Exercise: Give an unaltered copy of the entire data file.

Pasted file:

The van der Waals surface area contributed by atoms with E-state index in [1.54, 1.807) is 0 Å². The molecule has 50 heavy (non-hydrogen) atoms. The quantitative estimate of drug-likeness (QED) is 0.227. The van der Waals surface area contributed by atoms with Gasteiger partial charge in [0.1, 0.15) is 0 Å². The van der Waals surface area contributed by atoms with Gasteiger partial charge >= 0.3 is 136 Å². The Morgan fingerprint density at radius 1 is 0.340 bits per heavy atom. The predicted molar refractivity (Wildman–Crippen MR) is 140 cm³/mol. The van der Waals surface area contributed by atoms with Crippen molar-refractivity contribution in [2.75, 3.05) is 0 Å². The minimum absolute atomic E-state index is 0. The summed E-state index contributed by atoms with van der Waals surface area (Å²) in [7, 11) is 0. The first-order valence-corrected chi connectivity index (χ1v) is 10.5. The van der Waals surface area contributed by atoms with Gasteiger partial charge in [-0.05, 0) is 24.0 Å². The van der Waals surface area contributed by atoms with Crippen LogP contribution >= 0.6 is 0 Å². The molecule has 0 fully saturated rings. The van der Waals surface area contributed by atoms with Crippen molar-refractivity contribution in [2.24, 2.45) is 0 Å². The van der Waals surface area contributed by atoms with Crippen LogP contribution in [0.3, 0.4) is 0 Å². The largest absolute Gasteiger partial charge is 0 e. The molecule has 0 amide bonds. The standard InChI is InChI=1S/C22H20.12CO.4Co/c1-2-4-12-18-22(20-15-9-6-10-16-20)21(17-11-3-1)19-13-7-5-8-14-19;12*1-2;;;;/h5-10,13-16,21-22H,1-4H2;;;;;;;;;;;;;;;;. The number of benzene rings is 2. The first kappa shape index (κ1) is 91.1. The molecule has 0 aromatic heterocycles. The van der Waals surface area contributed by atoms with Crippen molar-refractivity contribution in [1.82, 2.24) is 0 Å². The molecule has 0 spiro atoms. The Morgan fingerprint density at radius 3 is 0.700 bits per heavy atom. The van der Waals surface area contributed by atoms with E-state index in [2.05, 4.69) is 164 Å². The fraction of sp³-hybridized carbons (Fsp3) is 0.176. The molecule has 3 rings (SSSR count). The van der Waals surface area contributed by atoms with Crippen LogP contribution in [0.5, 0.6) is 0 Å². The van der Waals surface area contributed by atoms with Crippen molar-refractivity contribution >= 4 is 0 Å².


The van der Waals surface area contributed by atoms with E-state index in [1.54, 1.807) is 0 Å². The molecule has 50 heavy (non-hydrogen) atoms. The quantitative estimate of drug-likeness (QED) is 0.227. The van der Waals surface area contributed by atoms with Gasteiger partial charge in [0.1, 0.15) is 0 Å². The van der Waals surface area contributed by atoms with Gasteiger partial charge >= 0.3 is 136 Å². The Morgan fingerprint density at radius 1 is 0.340 bits per heavy atom. The predicted molar refractivity (Wildman–Crippen MR) is 140 cm³/mol. The van der Waals surface area contributed by atoms with Crippen molar-refractivity contribution in [2.75, 3.05) is 0 Å². The minimum absolute atomic E-state index is 0. The summed E-state index contributed by atoms with van der Waals surface area (Å²) in [7, 11) is 0. The first-order valence-corrected chi connectivity index (χ1v) is 10.5. The van der Waals surface area contributed by atoms with Gasteiger partial charge in [-0.05, 0) is 24.0 Å². The van der Waals surface area contributed by atoms with Crippen LogP contribution >= 0.6 is 0 Å². The molecule has 0 fully saturated rings. The van der Waals surface area contributed by atoms with Crippen molar-refractivity contribution in [2.24, 2.45) is 0 Å². The van der Waals surface area contributed by atoms with Crippen LogP contribution in [0.3, 0.4) is 0 Å². The largest absolute Gasteiger partial charge is 0 e. The molecule has 0 amide bonds. The standard InChI is InChI=1S/C22H20.12CO.4Co/c1-2-4-12-18-22(20-15-9-6-10-16-20)21(17-11-3-1)19-13-7-5-8-14-19;12*1-2;;;;/h5-10,13-16,21-22H,1-4H2;;;;;;;;;;;;;;;;. The number of benzene rings is 2. The first kappa shape index (κ1) is 91.1. The molecule has 0 aromatic heterocycles. The van der Waals surface area contributed by atoms with Crippen molar-refractivity contribution in [1.82, 2.24) is 0 Å². The molecule has 0 spiro atoms. The Morgan fingerprint density at radius 3 is 0.700 bits per heavy atom. The van der Waals surface area contributed by atoms with E-state index in [2.05, 4.69) is 164 Å². The fraction of sp³-hybridized carbons (Fsp3) is 0.176. The molecule has 3 rings (SSSR count). The van der Waals surface area contributed by atoms with Crippen LogP contribution in [0.5, 0.6) is 0 Å². The van der Waals surface area contributed by atoms with Crippen molar-refractivity contribution >= 4 is 0 Å².